Pricing Policy under Double Market Power: Madagascar and the International Vanilla Market
This paper uses a price-leadership model of the international vanilla market to study the welfare consequences of alternative pricing policies for Madagascar, the leader, that also controls domestic production through a single-channel marketing system. Econometric estimates of the model are used for simulations of welfare and revenue changes and internal redistribution of income. Results indicate that Madagascar could have gained between 0.9% and 2.6% of GDP per year on average over the period 1981-91 by following optimal pricing policies, and that producers were overtaxed suggesting that political economy considerations played a role in the pricing decisions. Copyright 2000 by Blackwell Publishing Ltd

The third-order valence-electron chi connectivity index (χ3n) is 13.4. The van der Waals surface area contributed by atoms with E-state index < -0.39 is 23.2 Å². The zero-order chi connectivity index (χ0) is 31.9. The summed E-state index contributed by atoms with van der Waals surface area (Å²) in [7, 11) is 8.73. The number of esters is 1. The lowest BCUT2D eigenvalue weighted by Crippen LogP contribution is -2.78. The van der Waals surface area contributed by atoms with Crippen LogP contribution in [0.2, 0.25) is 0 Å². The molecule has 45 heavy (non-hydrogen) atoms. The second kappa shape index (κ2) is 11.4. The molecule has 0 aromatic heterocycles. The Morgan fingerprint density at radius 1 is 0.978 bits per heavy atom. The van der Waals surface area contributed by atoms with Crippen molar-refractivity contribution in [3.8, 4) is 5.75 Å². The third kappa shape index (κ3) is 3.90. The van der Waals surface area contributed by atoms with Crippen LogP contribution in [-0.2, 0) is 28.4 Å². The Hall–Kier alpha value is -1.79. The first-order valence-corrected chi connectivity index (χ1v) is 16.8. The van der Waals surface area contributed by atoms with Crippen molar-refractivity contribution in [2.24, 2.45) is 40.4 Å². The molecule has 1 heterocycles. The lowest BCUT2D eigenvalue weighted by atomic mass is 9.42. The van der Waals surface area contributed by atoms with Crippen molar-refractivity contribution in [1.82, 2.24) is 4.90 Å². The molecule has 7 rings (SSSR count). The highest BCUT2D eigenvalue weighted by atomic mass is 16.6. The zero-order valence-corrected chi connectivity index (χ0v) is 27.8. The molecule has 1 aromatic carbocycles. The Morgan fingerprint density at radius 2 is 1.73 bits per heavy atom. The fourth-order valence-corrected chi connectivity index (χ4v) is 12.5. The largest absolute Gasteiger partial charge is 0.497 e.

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Volume (Year): 4 (2000)
Issue (Month): 1 (February)
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